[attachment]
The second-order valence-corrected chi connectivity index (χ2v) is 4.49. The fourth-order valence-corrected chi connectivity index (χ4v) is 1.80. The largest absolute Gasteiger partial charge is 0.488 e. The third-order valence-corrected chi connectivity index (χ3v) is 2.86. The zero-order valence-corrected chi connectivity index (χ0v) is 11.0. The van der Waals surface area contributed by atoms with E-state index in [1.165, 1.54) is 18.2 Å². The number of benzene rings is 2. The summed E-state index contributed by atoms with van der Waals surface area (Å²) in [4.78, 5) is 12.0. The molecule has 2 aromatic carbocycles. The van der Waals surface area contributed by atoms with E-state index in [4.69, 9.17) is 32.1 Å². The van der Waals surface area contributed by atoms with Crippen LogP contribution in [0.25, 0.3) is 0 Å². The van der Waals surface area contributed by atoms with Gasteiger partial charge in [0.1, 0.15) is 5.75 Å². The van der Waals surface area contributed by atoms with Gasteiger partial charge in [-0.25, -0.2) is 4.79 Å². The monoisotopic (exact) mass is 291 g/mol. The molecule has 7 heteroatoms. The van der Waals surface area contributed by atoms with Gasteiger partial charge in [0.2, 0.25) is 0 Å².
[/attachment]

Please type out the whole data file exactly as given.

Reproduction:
The second-order valence-corrected chi connectivity index (χ2v) is 4.49. The fourth-order valence-corrected chi connectivity index (χ4v) is 1.80. The largest absolute Gasteiger partial charge is 0.488 e. The third-order valence-corrected chi connectivity index (χ3v) is 2.86. The zero-order valence-corrected chi connectivity index (χ0v) is 11.0. The van der Waals surface area contributed by atoms with E-state index in [1.165, 1.54) is 18.2 Å². The number of benzene rings is 2. The summed E-state index contributed by atoms with van der Waals surface area (Å²) in [4.78, 5) is 12.0. The molecule has 2 aromatic carbocycles. The van der Waals surface area contributed by atoms with E-state index in [4.69, 9.17) is 32.1 Å². The van der Waals surface area contributed by atoms with Crippen LogP contribution in [0.25, 0.3) is 0 Å². The van der Waals surface area contributed by atoms with Gasteiger partial charge in [0.1, 0.15) is 5.75 Å². The van der Waals surface area contributed by atoms with Gasteiger partial charge in [-0.25, -0.2) is 4.79 Å². The monoisotopic (exact) mass is 291 g/mol. The molecule has 7 heteroatoms. The van der Waals surface area contributed by atoms with Gasteiger partial charge in [0.2, 0.25) is 0 Å².